Blog Post 5 – ‘Don’t be evil’
Responding to Can You Say What Your Strategy Is? By David J Collis and Michael G Rukstad - HBR
Executives who painstakingly craft detailed strategic documents often miss the secret ingredient of a good strategy: simplicity. If a strategy is not applicable and understandable on all levels of the business, it is unlikely to realize any significant impact. A strategy can act as the glue which holds many disparate silos of the business together and provides cohesion and common purpose. It should be clear enough to be conveyed in 35 words or less. A good strategy needs Objective, Scope, and Advantage.
During a meeting in 1999 about corporate values, Google employee Paul Buchheit proposed a company slogan of “Don’t Be Evil”. While not exactly a strategy, this jab at their competitors was actually the genesis of a culture and ethos that would shape Google strategy for years to come. How can three words define the strategy of the nebulous and yet seemingly omnipotent and omniscient monolith known as Google? Simple, in the words of Eric Schmidt “Google policy is to get right up to the creepy line and not cross it.” Essentially, Google’s strategy is not a dictum of what ‘to do’, but instead a guideline of what ‘not to do’. This way of thinking helps empower creative talent and engineers across the organization in their day to day work. They understand that they are expected to push the limits, to bend the rules, and to not be evil in doing so. This approach, combined with unrivaled talent management has yielded one of the most influential companies in the world.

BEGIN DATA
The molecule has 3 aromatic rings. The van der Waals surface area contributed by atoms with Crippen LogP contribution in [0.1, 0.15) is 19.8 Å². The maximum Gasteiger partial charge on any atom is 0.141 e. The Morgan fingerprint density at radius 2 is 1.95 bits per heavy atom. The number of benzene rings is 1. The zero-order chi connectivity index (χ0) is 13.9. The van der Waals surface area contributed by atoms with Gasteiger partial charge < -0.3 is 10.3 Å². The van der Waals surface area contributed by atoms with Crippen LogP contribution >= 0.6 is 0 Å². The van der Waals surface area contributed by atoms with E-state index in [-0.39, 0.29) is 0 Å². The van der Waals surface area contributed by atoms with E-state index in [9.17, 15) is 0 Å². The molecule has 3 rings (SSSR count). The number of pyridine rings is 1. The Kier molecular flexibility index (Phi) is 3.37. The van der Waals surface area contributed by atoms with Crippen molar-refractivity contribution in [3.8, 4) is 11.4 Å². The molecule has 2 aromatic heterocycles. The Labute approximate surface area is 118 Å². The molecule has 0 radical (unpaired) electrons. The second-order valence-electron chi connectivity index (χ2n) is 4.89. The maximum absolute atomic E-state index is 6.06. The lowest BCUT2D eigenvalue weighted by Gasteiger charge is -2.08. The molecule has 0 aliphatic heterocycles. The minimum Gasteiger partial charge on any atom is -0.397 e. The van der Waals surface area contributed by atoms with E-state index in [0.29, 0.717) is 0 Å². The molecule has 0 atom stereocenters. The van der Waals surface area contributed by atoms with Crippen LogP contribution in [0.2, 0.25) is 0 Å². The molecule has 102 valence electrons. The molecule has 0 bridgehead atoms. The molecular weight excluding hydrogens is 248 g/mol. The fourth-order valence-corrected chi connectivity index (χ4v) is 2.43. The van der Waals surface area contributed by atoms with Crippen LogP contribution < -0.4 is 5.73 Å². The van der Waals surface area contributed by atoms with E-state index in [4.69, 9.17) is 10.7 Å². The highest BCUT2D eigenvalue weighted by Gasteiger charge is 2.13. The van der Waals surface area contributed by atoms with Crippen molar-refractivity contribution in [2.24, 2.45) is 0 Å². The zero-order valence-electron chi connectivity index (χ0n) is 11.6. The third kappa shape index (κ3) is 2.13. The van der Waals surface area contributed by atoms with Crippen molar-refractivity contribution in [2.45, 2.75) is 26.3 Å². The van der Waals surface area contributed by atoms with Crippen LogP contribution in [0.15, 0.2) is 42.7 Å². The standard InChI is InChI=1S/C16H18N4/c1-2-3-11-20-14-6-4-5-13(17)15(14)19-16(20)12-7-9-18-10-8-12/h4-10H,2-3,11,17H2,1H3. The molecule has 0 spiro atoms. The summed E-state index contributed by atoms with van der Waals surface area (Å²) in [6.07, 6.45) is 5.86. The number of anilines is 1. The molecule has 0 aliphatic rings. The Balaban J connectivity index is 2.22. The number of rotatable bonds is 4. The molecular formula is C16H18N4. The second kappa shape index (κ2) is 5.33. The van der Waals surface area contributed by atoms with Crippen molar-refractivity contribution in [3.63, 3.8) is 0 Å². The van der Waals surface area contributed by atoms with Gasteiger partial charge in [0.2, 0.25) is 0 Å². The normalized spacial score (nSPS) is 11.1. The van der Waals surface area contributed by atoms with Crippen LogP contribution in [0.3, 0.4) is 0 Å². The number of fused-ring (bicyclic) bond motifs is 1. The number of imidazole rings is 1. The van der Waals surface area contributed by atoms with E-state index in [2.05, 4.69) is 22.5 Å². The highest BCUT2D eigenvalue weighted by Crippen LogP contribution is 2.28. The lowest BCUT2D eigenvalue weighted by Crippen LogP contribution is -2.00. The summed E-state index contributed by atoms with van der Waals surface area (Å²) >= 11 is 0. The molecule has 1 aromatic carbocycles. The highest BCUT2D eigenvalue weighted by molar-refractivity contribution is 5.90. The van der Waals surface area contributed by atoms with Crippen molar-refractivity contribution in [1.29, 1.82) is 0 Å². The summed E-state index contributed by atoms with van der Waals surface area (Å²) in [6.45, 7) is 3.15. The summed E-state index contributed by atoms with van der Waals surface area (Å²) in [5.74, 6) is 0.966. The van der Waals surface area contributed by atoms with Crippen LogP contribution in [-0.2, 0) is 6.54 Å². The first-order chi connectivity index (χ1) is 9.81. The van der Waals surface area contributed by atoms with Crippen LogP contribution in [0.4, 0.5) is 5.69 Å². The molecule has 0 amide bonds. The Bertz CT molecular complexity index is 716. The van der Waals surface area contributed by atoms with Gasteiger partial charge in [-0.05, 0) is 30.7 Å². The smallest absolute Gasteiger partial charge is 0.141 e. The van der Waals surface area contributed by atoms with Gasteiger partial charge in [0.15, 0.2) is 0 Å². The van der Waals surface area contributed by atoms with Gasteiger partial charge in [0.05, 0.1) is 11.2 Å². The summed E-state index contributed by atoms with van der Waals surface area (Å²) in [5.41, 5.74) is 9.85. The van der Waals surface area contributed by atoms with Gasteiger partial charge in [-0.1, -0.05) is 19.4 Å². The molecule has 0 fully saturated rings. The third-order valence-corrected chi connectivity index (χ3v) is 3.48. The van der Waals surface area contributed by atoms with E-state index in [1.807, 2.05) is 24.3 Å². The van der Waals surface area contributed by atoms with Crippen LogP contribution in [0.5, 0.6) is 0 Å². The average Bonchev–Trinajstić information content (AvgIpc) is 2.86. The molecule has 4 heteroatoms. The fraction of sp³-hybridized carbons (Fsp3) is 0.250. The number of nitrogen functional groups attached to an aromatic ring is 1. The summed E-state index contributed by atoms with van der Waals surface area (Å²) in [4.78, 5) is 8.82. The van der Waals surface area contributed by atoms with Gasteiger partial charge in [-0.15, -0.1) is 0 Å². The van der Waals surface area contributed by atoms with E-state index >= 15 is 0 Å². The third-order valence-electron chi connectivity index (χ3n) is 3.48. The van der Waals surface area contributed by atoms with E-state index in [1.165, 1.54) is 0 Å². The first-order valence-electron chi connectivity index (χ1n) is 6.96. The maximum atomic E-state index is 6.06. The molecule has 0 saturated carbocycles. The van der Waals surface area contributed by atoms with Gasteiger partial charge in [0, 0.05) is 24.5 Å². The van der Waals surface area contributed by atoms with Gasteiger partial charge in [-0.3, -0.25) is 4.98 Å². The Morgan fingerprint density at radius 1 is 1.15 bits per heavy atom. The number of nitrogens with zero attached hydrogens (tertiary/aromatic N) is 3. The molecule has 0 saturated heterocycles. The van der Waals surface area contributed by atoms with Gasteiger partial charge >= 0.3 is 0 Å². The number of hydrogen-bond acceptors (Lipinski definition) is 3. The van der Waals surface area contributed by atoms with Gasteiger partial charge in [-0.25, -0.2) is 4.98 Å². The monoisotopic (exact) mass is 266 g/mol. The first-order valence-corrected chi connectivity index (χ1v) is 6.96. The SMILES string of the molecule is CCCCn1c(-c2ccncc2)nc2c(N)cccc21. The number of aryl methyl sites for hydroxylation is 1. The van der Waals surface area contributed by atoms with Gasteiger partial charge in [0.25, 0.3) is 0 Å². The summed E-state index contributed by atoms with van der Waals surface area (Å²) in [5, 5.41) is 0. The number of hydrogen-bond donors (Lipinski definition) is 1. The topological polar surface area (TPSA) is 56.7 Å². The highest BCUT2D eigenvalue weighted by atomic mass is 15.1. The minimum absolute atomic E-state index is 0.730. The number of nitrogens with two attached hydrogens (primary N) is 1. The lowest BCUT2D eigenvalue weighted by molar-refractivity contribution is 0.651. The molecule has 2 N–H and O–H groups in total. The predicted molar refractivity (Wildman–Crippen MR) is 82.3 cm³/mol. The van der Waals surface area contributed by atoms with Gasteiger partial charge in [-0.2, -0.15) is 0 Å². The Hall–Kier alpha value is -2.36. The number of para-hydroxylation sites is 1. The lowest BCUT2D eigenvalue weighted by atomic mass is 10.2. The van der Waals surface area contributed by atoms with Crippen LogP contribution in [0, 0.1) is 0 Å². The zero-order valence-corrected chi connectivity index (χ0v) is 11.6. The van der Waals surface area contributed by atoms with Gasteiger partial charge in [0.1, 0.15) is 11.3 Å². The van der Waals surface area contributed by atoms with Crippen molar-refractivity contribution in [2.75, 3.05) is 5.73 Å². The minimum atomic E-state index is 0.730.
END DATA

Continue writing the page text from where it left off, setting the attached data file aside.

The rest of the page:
Although the authors present a structured approach to strategy setting by defining the three pillars of the strategy triad, their efforts to standardize strategy may be somewhat limiting.
Many companies, including Google and this week’s case study (Ben and Jerry’s) grew despite the ‘foundation’ of a textbook strategy. The merits of having clear Objective, Scope, and Advantage cannot be discounted – but there should be a time and place for rigid strategy. If ever these three elements conflict with Collis and Ruckstad’s first prerequisite (simplicity), then they should be considered secondary requirements.
Executives need to consider the maturity of their business and the culture they want to espouse before adopting rigid management principles (including strategy planning). For many startups, the objective and advantage might be something founders can agree upon, while the scope is left up for evolution. On the other hand, many established businesses might box themselves in by narrowing in on an objective that is contrary to external factors in the market. I believe the authors would probably agree that finding a strategy which can serve as a rallying call across all departments might be mutually exclusive to a strategy that rigorously meets the criteria outlined in their article.